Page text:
100 Cupboards is another book to clutch to my chest and think, This is why I read.
N. D. Wilson is a magical writer; he uses words like a wizard himself, so when he describes wizardry it sounds eminently believable. And what wizardry! A wall in the attic full of cupboards that all lead to different places, not all of which are in our world. However, they're too small to get through, unless you're a cat, or a letter. Then there's the door to Grandfather's room, that's been locked ever since he died two years ago, and will not open to anything. And there's a cupboard that has a key in it.
Exciting premise, right? Echoes of Narnia, Oz, Wonderland. I love me a good gateway to another world story. But I love that 100 Cupboards is really a book about Henry, a boy who has never done anything dangerous, who ends up in Henry, Kansas, a place for lost things, a place that doesn't flinch. It's also about Henry's cousin Henrietta, who will not ever do what she's told, and his uncle Frank, who seems thin, but isn't, if you know how to look. I loved all of the characters, but I particularly loved Frank. And Henrietta and her sisters are so authentically squabbly and bratty, they were brilliant.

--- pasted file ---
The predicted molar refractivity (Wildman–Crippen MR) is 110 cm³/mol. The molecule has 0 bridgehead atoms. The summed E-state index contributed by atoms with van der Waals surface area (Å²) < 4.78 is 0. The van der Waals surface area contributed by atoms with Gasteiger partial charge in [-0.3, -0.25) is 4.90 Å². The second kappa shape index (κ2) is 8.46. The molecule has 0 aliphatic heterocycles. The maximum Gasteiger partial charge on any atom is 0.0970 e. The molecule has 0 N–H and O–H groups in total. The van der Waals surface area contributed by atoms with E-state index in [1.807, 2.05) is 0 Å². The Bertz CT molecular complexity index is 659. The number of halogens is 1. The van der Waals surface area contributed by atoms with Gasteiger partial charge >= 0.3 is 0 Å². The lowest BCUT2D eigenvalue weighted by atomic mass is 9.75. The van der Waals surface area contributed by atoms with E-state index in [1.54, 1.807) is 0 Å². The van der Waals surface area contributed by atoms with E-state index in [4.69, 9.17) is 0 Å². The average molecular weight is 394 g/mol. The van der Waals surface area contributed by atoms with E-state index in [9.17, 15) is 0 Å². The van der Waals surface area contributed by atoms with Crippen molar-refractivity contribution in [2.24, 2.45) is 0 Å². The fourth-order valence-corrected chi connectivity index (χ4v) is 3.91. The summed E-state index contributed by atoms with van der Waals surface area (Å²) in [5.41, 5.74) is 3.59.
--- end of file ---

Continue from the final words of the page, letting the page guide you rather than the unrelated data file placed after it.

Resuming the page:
The fantasy elements are developed slowly, with excellent mystery and suspense. Henry stumbles into courage reluctantly, hopefully, sometimes resentfully when Henrietta drags him into it. All along he has his own self-depreciating way of looking at things that's endearing and funny.
I wouldn't call 100 Cupboards a humorous book—it can be quite dark and
occasionally scary—but I was smiling a lot while I read it. Wilson made me laugh out loud sometimes just because of how aptly he describes things. And Frank: everything Frank says or does is completely hilarious, because it's so unexpected.
100 Cupboards has been out for a while, thank goodness. It ends with a lot of unanswered and very intriguing questions, and I'm am delighted to know that the two sequels are written, printed and on my library shelves. I will be fetching them forthwith.
Apple blackberry pie.
Shannon Messenger collects Marvelous Middle-Grade Monday posts on her blog every week; be sure to check out everyone else's recommendations.